An eye for an i Children

The many people behind the bag

It might seem simple enough, but the paper-bag had a lot of people working on it to get it to how it is today!

It might seem simple enough, but the paper-bag had a lot of people working on it to get it to how it is today!

You’ve used a brown paper bag, haven’t you? Either to collect groceries from a nearby shop, take some sandwiches for a picnic with friends, or merely to fill it with air and bang it, these bags have been ubiquitous throughout our existence. But if you were of the impression that the history behind these bags must be rather simple, you’ll have to change that right away.

You must have encountered the phrase “ little drops of water make the mighty ocean” and the story behind the flat-bottomed paper-bags would be a perfect example. For there were a number of people who constantly improved on the design to make it what it is today.

First among equals?

First in line would be Francis Wolle. An American priest, Wolle invented and patented a paper-bag making machine in 1852. But considering that his bags were envelop-shaped, they were limited in terms of both usability and durability.

Next up would be Margaret Knight, one of those rare women inventors in the 19th century. Knight had a knack with tools from a very young age, as evident from the fact that she contrived a safety instrument for controlling shuttles in powered textile looms after witnessing an accident at the age of 12.

In the mid 19th century, the only flat-bottomed paper-bags available were made manually, and naturally, that meant the process was slow. Knight believed she could mechanise the process and had a sketch ready within a month.

Progressive development

A “rickety” wooden model that could produce more than 1,000 bags was out in less than half a year, and she started working with machinists to put together an iron prototype. Once the prototype was ready, she used it to apply for her patent, which she obtained in 1870, and mass produce the device.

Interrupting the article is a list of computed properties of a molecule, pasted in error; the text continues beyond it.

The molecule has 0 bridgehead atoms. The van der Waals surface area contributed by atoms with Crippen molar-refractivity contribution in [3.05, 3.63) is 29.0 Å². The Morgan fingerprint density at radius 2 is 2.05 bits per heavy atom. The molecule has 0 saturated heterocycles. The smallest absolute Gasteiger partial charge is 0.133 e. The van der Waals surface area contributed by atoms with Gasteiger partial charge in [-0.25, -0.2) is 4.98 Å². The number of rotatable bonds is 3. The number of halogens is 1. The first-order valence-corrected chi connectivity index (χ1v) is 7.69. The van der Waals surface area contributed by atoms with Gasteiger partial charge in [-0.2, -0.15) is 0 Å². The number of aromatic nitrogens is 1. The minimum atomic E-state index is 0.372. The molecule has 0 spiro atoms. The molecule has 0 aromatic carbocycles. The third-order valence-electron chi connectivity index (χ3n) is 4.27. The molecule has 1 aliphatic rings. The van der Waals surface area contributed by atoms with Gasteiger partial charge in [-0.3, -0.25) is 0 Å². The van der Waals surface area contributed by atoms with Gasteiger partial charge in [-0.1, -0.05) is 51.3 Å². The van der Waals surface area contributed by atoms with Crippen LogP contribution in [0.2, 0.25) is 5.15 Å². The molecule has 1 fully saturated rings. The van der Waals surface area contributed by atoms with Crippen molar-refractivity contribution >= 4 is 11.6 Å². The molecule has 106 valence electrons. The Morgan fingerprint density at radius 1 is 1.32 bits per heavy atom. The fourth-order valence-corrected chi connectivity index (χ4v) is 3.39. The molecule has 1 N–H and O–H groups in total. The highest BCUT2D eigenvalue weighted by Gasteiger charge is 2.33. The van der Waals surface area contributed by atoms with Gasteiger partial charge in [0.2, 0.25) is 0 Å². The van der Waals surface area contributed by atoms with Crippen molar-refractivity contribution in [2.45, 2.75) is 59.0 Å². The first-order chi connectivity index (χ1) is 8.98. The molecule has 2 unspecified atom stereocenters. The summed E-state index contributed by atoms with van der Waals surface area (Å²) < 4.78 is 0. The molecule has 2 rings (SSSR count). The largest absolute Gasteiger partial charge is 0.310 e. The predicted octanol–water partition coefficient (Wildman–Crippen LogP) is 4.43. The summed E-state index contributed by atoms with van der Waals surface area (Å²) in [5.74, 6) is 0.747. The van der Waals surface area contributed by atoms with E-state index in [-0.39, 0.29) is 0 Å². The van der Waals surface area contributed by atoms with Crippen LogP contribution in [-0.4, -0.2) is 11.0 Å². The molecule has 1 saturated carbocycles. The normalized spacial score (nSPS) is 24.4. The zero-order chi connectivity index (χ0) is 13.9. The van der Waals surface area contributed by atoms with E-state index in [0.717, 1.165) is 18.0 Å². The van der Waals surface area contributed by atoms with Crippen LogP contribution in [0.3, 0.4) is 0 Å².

Luther Childs Crowell comes in next and he was involved with paper bags for quite some time. He received a patent for a machine to produce paper bags in 1867 and on February 20, 1872, received another patent for a machine that made square-bottomed paper-bags. He also made numerous other improvements in terms of design.

Despite the fact that Knight received the patent for flat-bottomed paper-bags a couple of years before Crowell, for reasons unknown, Crowell’s name is associated with this invention. Not only this, Knight also had to sue Charles Anan for patent infringement.

For when she tried to apply for her patent (the one she eventually got in 1870), it was rejected on the grounds that a patent for such a machine was already granted to Anan. Anan, who had earlier examined Knight’s works when she was working with a machinist to fine-tune it further, had rushed with his work to obtain the patent. However, with witnesses from machine shops, and years worth of diagrams and plans, Knight emerged victorious in the patent battle.

Both Knight and Crowell were prolific inventors though, with hundreds of patents and numerous machines to their credit. As for flat-bottomed paper-bags, however, it was Knight who got there first before Crowell advanced it further.

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Printable version | May 24, 2022 6:29:11 am |